Thursday, July 24, 2008

Spiced Orange Crusted Roast Pork

At the end of last week I had some courgettes and tomatoes left over from the previous week that were possibly a tad tired but otherwise perfectly edible. Not wanting to throw them away I decided I would buy some peppers and aubergine and roast the lot together with onions, garlic and herbs and make me a lovely robust chick pea salad for lunchboxes. By cooking them Sunday night with a roast the oven only needed to be on for one session.

Idly surfing the culinate website I came across a recipe for a spice rub for pork - and that was me sold on what this week's roast was going to be. It would go so well with the salad - and be a good dinner Sunday. Their version calls for pork leg but I decided to use boned pork shoulder instead. The meat is relatively fatty, which makes for juicy, tender, and flavorful roasts as well as clogged arteries. Might as well enjoy getting there! Pork shoulder is not a strong-tasting meat, but it stands up to many other ingredients anyway - the fat marbling means it trades flavors with whatever is in the same vessel and happily takes on pungent flavours.

I made the rub Saturday and left it in the fridge till late Sunday. The result was sublime - hot and cold.

Spiced Orange Crusted Pork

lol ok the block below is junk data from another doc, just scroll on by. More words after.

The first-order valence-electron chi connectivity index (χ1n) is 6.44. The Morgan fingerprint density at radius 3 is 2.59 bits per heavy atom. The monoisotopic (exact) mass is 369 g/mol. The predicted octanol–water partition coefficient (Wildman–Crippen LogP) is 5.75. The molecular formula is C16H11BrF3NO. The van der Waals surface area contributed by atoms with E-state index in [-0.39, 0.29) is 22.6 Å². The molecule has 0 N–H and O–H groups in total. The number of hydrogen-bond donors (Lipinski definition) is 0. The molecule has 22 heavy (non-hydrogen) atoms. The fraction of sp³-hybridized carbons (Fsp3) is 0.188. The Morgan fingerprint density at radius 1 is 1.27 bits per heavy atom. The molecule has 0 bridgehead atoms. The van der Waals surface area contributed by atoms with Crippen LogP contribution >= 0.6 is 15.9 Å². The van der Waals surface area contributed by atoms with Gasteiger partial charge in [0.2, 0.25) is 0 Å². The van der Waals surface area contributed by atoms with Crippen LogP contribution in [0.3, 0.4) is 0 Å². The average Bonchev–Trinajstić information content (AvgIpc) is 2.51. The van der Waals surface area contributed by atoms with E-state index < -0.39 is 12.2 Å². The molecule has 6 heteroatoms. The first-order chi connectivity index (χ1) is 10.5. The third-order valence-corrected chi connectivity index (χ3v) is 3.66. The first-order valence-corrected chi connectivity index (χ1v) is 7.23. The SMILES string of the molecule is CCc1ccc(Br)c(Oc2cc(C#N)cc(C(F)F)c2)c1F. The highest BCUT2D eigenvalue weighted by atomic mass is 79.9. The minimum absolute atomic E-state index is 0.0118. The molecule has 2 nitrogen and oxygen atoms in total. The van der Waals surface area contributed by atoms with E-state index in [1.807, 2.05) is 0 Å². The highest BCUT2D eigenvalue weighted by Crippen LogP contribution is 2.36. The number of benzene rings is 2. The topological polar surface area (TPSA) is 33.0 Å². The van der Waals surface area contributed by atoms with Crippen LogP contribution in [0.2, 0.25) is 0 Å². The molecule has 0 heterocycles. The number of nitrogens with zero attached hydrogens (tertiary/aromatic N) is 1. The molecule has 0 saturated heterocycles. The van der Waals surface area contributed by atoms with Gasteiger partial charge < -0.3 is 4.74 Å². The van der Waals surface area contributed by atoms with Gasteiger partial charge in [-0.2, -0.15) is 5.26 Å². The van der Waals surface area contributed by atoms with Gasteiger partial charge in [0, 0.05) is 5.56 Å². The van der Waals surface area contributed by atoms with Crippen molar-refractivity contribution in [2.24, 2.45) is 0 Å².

2 tsp. fennel seeds
3 star anise
1 tsp. dill seeds
Sea salt and black peppercorns
2 crushed fresh bay leaves
Handful of fresh dill, chopped
Zest of 2 oranges, grated
Olive oil
1 Tbsp. Pernod
2kg. boned shoulder of pork, untied
1 onion, sliced

In a mortar, crush the fennel seeds coarsely with the star anise, dill seeds, sea salt, black peppercorns, and bay leaves. Add the fresh dill and orange zest and stir in 2 or 3 tablespoons of olive oil. Rub the paste well into the opened-out pork where the bone has been removed and all over the outside of the meat and into the crevices where the fat has been slashed. Concentrate on the inside of the roast, the fat, and the ends. Splosh on a bit of Pernod and put the roast skin side down onto a rack and cover loosely with greasproof paper. Leave in the refrigerator, overnight if you can.

Bring the meat to room temperature before you roll it up and tie it with kitchen string at 1-inch intervals. Rub generous amounts of salt into the skin. Place the joint on top of the sliced onion in a roasting pan. Sprinkle some sea salt over the roast and put it in the oven. Roast for 30 minutes hot as you can, then baste the roast and turn the oven down to Gas 4/375 degrees.

Keep basting the meat till it is cooked through - it will take about 2 hours. Remove the pork from the oven and let rest for 20 minutes. Scrape the blackened onions from the base of the pan and drain on some kitchen paper before serving with the meat.

I just made some mashed sweet potatoes and steamed courgettes to accompany the roast - the lightness of the veg offset the flavour of the pork very well indeed.

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